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During this 2013-2014 winter, most of us have experienced polar vortex temperatures, endless days of cloudiness, and in some parts of the country, mountainous piles of snow; the unusual winter weather caught us unawares. But it does prepare the reader to understand and even vicariously enjoy the small town of Magpie, Montana, caught in its own dead of winter. The chill of winter permeates the landscape and freezes toes, nose, and fingers in minutes. As death resides in the snowdrifts and rides on plateaus and surrounding mountains, just staying alive plays against the odds. The beautiful surroundings do not keep death at bay.
Gwen Florio's second Lola Wicks mystery, DAKOTA, develops in that icy landscape and showcases all of its grittiness and its raw appeal. Still living in Montana with her boyfriend, Charlie Laurendeau, the county's first Indian sheriff, Lola is determined to learn what has happened to a dead Blackfoot Indian girl. Judith Calf Looking has been found dead in the frigid cold of the Montana landscape. Presumably on her way home, Judith may have just returned from North Dakota, the booming oil patch that attracts many men but few women. The scantily clad body and its snowdrift location seem to point to drugs and, perhaps, prostitution.
Florio has few equals when it comes to describing a desolate landscape. She writes, "In Montana, the wind slammed snow against earth frozen hard as iron and then packed it tight enough to hold cattle on a surface so glazed and brittle that when the occasional steer broke through, it emerged with legs sliced and bloodied by the sharp edges." The brutal details of nature underline the story's theme and run like a thread throughout the novel.
Florio's style is by turns tongue-in-cheek or poignant with lost innocence. The novel's storyline calls for a certain amount of poignancy, dealing as it does with teenage runaways who seem fated to become drug users and prostitutes. Even Bub, a three-legged border-line collie, adds a touch of scarred tenacity to the hard-hitting realism of a world seemingly devoid of pity—a world made mad through its lust. The Dakota oil field, where men live and die, drilling for black gold, is the scene of the novel's harshest moments.
As Lola searches for an answer, we see how her background as a news reporter in Afghanistan has prepared her to enter a place of similar brutality toward women. Living in the rugged world of Montana, Lola adapts to the place but not to all of its customs. She is a pretty tough lady, and the icy conditions mirror her toughness and her tenacity. Yet Lola's impetuous style does not always set well with her boyfriend, Charlie. He does not admire what he does not understand.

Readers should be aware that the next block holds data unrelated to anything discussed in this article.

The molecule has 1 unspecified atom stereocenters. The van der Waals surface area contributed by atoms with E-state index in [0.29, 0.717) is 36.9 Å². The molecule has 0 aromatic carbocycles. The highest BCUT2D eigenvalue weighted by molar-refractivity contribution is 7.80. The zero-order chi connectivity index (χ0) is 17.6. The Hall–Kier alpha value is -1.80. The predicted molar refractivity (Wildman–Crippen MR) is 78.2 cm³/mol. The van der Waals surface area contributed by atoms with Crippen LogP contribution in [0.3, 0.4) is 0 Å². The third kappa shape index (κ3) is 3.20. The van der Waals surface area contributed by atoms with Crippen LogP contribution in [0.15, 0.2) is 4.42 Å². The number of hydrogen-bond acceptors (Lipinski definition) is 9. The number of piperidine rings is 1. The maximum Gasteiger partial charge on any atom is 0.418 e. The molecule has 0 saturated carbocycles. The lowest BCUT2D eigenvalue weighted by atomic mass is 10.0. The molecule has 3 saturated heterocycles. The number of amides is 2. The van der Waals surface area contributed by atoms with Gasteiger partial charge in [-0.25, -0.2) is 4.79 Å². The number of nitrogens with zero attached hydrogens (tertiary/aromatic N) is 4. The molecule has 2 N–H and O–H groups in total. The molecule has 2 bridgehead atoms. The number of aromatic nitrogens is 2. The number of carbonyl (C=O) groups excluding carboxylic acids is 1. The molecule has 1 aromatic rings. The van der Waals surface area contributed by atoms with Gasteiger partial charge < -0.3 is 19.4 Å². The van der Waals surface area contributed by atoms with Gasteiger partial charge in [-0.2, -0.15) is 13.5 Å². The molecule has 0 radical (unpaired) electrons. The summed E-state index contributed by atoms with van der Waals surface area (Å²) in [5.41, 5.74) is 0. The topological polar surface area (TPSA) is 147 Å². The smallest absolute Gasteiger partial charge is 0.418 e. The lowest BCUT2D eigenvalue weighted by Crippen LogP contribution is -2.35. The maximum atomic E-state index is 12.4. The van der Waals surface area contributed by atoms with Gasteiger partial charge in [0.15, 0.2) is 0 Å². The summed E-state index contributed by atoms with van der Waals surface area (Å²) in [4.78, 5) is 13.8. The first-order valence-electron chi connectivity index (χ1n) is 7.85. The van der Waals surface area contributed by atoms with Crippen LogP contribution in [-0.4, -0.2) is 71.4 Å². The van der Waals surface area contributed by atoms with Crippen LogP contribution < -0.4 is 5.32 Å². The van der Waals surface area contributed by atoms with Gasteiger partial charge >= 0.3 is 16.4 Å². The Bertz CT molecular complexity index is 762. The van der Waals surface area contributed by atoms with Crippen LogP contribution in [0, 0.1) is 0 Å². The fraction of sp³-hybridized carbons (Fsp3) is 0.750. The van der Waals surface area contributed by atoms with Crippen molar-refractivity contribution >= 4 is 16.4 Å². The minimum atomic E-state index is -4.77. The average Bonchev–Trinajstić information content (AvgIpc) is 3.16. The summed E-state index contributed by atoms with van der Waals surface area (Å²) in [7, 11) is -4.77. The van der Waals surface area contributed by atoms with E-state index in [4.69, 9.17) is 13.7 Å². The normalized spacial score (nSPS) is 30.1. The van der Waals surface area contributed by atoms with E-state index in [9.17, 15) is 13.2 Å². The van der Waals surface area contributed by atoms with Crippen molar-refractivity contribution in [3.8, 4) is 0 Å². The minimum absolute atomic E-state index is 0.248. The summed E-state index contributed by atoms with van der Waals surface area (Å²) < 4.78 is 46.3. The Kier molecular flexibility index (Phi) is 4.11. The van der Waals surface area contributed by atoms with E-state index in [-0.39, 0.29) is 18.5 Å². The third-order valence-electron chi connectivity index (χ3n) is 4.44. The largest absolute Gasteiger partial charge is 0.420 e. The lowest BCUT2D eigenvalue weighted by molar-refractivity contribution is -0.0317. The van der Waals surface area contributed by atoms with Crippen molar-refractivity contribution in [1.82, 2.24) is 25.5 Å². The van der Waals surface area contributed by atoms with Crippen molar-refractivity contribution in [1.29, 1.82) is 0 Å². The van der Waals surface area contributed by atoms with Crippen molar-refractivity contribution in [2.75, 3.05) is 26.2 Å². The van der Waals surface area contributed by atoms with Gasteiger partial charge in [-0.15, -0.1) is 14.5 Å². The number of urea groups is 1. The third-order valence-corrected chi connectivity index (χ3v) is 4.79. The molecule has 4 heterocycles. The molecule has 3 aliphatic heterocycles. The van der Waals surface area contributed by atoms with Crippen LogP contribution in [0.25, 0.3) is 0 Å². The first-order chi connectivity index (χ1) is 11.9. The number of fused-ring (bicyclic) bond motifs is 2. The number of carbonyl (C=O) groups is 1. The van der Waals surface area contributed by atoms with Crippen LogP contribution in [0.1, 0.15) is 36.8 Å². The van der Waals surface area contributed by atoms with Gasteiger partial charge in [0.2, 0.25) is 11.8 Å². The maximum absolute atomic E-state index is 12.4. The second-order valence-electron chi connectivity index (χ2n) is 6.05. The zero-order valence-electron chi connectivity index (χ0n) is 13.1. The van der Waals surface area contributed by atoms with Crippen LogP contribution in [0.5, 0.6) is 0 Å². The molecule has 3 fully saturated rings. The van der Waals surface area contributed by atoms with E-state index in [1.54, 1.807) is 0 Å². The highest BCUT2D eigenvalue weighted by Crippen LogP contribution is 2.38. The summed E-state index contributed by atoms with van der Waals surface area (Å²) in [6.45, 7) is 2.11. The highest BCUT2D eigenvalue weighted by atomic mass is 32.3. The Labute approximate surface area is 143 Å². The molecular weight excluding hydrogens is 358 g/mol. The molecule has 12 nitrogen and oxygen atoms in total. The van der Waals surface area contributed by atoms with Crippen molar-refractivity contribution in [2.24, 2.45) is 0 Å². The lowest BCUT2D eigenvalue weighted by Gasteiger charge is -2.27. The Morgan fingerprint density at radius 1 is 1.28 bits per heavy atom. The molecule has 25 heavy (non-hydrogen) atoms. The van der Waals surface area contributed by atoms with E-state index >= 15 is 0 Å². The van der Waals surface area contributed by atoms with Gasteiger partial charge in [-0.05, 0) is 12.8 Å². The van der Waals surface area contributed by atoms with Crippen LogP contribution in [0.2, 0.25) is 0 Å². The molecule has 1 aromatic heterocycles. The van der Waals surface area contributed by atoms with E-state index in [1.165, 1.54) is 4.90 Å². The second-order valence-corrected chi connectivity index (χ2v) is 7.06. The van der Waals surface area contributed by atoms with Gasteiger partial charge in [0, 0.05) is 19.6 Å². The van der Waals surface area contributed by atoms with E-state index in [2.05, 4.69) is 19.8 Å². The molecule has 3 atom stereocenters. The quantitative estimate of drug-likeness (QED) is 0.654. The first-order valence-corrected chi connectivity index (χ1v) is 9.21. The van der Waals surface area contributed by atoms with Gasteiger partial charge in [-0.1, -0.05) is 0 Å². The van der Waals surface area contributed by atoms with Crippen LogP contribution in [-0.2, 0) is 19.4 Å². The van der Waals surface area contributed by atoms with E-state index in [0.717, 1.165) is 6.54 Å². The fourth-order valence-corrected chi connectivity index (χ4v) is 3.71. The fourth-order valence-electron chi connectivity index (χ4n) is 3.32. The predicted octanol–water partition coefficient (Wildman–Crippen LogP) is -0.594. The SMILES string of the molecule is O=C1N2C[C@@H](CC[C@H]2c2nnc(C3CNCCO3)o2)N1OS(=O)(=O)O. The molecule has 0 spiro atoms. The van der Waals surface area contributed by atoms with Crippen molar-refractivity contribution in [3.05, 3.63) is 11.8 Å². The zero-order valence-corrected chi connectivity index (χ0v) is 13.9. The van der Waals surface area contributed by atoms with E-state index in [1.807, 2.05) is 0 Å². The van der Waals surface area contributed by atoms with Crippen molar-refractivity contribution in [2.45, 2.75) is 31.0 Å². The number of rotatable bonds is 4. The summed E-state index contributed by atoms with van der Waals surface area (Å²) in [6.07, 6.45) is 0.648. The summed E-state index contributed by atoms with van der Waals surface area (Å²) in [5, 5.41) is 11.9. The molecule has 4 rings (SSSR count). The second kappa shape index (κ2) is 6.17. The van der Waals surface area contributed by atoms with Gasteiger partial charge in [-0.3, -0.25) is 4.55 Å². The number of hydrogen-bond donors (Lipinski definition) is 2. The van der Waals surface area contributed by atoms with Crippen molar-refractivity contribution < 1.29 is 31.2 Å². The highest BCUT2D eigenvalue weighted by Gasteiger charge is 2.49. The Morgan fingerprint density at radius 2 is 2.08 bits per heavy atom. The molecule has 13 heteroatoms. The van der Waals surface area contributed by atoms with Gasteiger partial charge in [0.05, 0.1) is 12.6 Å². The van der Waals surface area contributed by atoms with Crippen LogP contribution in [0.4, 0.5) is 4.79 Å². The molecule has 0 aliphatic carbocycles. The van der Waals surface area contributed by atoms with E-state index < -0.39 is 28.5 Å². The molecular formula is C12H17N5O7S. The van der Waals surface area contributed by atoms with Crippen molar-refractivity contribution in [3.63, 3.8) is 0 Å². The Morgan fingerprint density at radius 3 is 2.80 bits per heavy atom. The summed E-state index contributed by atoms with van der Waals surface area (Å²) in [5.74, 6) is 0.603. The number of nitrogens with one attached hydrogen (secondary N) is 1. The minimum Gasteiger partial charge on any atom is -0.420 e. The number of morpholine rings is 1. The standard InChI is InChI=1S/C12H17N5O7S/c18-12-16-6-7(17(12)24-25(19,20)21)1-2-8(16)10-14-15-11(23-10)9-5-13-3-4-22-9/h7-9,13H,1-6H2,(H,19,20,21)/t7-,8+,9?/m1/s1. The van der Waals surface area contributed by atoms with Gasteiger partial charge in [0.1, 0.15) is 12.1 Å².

However, Charlie does what he can to keep a lid on the problems that come up between the tribe and the townspeople. He has to walk a fine line at times. But Lola, as the outsider, is slowly learning how the Blackfeet think and operate. She admires their strong family bonds as "the aunties and the uncles" arrive like a deus ex machina near the end of the novel. In describing the unbreakable bonds between mothers and daughters, Florio leads us to believe that family bonds signal salvation for the tribal young.
If a reader prefers hard-hitting action, this novel includes enough to make readers cringe at times. The violence is directed mostly toward the protagonist. Her tenacious search for the missing girls leads in odd directions, giving Lola many opportunities to turn around and go home; instead, she usually attempts a one-woman search and ends up with broken ribs, dislocated joints, or an oddly-shaped nose. At one point, Lola associates the term "dark meat" with a fried chicken place, and our fertile minds leap to a gruesome conclusion. But the moment passes, and the novel ends on a less horrific note. But be warned, this tough lady faces wicked adversaries whose villainies exceed our imaginations. During the climax, Lola herself strikes a symbolic blow against the hypocrisy in all of us. In that action, we see Florio's desire to be done with cruelty, prejudice, stupidity, and greed.
§ Donna Allard Halford is a retired English professor from Texas A&M University-Kingsville, now residing in the Hill Country with her best friend, the indomitable Charlie, mutt extraordinaire.
Reviewed by Donna Allard Halford, April 2014
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